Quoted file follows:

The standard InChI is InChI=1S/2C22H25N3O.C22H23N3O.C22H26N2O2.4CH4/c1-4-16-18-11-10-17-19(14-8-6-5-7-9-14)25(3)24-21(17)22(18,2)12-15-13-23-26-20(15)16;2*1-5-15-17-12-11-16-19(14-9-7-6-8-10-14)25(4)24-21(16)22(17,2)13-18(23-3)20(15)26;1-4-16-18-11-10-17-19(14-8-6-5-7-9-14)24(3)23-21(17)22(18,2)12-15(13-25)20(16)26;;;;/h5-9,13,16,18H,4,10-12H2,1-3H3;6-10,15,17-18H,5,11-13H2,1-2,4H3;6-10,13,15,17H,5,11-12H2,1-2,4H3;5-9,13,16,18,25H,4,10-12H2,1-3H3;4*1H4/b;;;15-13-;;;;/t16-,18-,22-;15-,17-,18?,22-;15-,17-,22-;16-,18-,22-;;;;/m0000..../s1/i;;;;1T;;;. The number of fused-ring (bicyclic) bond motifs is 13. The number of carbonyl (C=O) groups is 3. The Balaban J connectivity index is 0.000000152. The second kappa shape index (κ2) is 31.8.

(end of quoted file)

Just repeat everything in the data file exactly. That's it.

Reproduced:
The standard InChI is InChI=1S/2C22H25N3O.C22H23N3O.C22H26N2O2.4CH4/c1-4-16-18-11-10-17-19(14-8-6-5-7-9-14)25(3)24-21(17)22(18,2)12-15-13-23-26-20(15)16;2*1-5-15-17-12-11-16-19(14-9-7-6-8-10-14)25(4)24-21(16)22(17,2)13-18(23-3)20(15)26;1-4-16-18-11-10-17-19(14-8-6-5-7-9-14)24(3)23-21(17)22(18,2)12-15(13-25)20(16)26;;;;/h5-9,13,16,18H,4,10-12H2,1-3H3;6-10,15,17-18H,5,11-13H2,1-2,4H3;6-10,13,15,17H,5,11-12H2,1-2,4H3;5-9,13,16,18,25H,4,10-12H2,1-3H3;4*1H4/b;;;15-13-;;;;/t16-,18-,22-;15-,17-,18?,22-;15-,17-,22-;16-,18-,22-;;;;/m0000..../s1/i;;;;1T;;;. The number of fused-ring (bicyclic) bond motifs is 13. The number of carbonyl (C=O) groups is 3. The Balaban J connectivity index is 0.000000152. The second kappa shape index (κ2) is 31.8.